Image
Mayo by-election Liberal candidate Georgina Downer (R) and Centre Alliance candidate Rebekha Sharkie are among 17 Super Saturday candidates who have declined to have their documents made public or complete a voluntary citizenship checklist. Picture: Calum Robertson.

That could have reminded you of any number of things. Perhaps it was that feeling you get when you discover the office bully has nominated herself as the harassment contact officer. Or it could be that church elder who lectures the congregation on the virtues of monogamy, despite him being a well-known philanderer. Whatever the example, you know only too well that stomach-turning sensation when the hypocrite sermonises without so much as a mea culpa.

Neither of the major parties has acted honourably in the dual citizenship affair that began 12 months ago, a scandal that has disrupted, paralysed and brought into disrepute this parliament. That so many members continued to sit or were complicit in the knowledge that others were sitting contrary to the highest law in the land is incredible, even to those observers inured to political wrongdoing.

No-one in this saga better illustrated this contemptuous disregard for constitutional observance than Shorten. Of the 15 parliamentarians who fell foul of section 44, five were Labor members, compared with two from the Liberals and two from the Nationals. As leader, Shorten did everything possible to obstruct, obfuscate and prevaricate in order to prevent the public from learning of the anomalies within his party, while gleefully capitalising in each revelation that a Coalition member’s eligibility had been called into question.

Image
Malcolm Turnbull last year suggested the government and Labor jointly refer a bloc of parliamentarians whose citizenship status was uncertain. Picture: AAP.

When Prime Minister Malcolm Turnbull formally suggested last August that the government and Labor jointly refer a “bloc” of parliamentarians whose citizenship status was uncertain, Shorten not only denied the necessity in his party’s case but also exploited what was clearly a public interest proposal. Claiming Labor had the “strictest processes in place to ensure all candidates are compliant with the Constitution prior to their nomination for election”, he condescendingly replied to Turnbull that the Coalition’s section 44 issue “goes to the legitimacy and the integrity of your own government”.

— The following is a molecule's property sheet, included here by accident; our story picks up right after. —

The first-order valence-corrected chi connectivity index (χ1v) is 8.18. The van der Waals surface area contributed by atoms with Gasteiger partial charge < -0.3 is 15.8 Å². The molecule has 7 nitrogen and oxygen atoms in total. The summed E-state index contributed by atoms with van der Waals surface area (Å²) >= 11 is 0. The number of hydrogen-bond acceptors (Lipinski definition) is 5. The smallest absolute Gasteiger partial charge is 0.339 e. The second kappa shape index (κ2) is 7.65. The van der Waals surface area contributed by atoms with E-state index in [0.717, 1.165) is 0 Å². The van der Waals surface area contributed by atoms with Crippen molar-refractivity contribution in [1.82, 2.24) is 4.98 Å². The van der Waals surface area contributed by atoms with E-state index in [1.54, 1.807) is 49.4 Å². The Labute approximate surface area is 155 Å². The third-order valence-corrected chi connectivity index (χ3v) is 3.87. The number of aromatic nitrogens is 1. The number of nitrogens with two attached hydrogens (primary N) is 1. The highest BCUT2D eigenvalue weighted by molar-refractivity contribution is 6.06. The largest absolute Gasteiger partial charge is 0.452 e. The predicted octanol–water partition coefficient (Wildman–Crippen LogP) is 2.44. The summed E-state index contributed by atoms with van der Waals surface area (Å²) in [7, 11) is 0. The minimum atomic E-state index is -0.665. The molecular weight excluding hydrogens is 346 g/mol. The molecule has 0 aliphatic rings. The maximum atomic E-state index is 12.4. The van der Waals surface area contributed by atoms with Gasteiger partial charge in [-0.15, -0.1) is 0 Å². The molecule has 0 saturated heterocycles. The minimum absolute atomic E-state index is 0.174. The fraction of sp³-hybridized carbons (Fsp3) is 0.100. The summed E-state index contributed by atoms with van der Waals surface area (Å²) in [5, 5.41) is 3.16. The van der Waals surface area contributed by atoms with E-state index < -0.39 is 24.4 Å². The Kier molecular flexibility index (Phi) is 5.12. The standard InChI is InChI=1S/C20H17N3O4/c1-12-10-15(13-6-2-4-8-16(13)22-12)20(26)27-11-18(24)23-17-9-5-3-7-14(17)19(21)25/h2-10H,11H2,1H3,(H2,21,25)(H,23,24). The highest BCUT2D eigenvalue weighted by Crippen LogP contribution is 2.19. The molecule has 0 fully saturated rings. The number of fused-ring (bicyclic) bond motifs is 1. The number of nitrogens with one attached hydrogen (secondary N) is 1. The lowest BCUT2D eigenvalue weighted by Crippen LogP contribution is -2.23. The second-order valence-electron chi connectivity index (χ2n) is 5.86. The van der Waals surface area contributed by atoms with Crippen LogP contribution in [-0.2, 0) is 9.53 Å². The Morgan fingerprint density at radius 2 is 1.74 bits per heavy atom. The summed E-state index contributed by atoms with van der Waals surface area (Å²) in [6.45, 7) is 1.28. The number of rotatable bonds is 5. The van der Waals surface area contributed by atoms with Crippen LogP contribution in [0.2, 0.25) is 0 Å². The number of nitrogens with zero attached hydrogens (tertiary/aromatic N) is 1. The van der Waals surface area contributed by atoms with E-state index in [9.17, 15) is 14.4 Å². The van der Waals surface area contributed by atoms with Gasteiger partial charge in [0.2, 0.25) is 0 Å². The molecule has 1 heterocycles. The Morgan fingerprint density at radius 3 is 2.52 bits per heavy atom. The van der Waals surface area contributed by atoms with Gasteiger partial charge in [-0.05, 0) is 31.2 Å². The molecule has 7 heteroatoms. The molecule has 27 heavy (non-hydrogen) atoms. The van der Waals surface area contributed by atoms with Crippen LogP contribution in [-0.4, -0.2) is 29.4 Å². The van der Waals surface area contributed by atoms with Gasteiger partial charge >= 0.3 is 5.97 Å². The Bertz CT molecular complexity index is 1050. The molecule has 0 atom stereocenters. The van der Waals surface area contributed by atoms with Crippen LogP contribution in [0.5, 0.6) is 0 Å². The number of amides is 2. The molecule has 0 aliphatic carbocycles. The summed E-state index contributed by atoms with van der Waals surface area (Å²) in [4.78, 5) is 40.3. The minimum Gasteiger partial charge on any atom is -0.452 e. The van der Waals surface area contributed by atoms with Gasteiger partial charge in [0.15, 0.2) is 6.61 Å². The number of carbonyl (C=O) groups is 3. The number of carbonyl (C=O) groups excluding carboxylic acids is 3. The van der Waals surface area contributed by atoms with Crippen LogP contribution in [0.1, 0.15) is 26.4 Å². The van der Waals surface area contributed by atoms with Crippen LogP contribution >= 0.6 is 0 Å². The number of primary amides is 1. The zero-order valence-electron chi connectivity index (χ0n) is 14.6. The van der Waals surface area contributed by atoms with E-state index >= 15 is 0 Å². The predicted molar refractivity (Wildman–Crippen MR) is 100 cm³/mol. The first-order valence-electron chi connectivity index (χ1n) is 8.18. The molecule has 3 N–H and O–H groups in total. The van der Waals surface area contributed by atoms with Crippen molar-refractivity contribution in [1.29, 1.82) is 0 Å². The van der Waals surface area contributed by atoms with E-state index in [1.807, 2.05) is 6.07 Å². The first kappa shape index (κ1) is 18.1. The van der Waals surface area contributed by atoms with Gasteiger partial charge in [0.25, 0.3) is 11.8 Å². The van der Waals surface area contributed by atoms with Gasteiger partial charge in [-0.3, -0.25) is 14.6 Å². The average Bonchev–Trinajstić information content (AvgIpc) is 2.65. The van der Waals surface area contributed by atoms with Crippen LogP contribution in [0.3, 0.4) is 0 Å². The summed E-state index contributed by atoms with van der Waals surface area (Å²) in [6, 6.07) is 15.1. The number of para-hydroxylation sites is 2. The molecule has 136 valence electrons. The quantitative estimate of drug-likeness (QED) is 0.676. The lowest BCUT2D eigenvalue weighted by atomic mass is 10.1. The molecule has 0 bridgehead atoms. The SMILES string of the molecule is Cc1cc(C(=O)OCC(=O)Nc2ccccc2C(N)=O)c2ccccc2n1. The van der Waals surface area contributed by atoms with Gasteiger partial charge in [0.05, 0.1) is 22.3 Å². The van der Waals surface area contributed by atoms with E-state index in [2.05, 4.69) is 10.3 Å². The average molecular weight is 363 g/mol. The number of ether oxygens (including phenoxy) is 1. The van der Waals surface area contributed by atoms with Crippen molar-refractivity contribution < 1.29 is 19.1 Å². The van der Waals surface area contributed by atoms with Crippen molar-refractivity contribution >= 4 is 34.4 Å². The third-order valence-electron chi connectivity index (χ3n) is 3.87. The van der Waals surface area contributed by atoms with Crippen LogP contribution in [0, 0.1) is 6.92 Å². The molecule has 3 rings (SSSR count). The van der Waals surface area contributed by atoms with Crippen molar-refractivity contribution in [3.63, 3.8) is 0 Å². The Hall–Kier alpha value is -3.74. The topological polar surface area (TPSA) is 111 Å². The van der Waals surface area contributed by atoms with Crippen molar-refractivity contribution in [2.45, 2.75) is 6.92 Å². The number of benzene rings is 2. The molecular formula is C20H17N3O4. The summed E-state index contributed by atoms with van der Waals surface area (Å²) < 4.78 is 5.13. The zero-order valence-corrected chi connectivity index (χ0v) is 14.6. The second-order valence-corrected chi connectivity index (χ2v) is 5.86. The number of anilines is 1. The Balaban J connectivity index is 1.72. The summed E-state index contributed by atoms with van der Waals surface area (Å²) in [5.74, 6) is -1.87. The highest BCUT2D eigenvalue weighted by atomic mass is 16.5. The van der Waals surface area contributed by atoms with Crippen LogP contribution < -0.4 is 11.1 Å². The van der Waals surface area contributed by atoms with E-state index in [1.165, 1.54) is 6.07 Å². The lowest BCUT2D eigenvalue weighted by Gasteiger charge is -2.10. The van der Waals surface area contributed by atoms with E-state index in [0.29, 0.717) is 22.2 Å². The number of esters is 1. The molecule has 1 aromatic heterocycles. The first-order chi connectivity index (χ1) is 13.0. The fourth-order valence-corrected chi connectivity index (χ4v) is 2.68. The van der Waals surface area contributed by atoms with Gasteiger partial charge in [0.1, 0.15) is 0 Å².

You might consider, in light of the fact that five Labor members had sat unlawfully during this period, whether Shorten’s behaviour goes to the legitimacy and integrity of his own leadership. For a party leader to act so should forever preclude him from sitting on a town council, let alone the bench assigned to the alternative prime minister.

When Shorten’s own eligibility was questioned, there was, unlike now, no serene acknowledgement that he should be “prudential”.

“I strongly believe that MPs and senators should not be forced to produce evidence to counter claims that are made completely without evidence,” he huffily declared last August, drawing an analogy between these demands and the Obama ‘birther’ movement.

Image
Bill Shorten on Q&A last August.

His reluctance to do so was understandable. Shorten knew that if he gave in to public pressure, as he eventually would weeks later, all Labor members would be obliged to do the same.

How he could have the audacity to reinvent himself as the benchmark of constitutional compliance after this is beyond me, as is any attempt to justify his conduct in that affair. But let’s give it a crack.

Put your best apologist hat on and pretend that you are Shorten’s speechwriter.

As you’re aware I’m calling on all political candidates for the upcoming by-elections to take their lead from Labor and be up front with the public about their constitutional eligibility. We must be honest with the people who elect us and be transparent at all times.

Now some people have said my policy on section 44 compliance is hypocritical. I can assure you it is as consistent as my stance over the year on company tax cut rates, supporting the Fair Work Commission’s decision on penalty rates, and the desirability of a same sex marriage plebiscite. Let me just say that unlike the Liberals and Nationals, I’ve always been perfectly relaxed about voluntarily proving our members’ eligibility.

Some accused me of stonewalling and giving evasive answers when I appeared on Q&A last August and was asked by Tony Jones whether I’d release documents confirming I’d renounced my British citizenship. That’s not true. What I said to Tony was that by yielding to demands that you produce such documents, you “reverse the onus of proof that somehow you’ve got to contort yourself — that’s not the way it works.”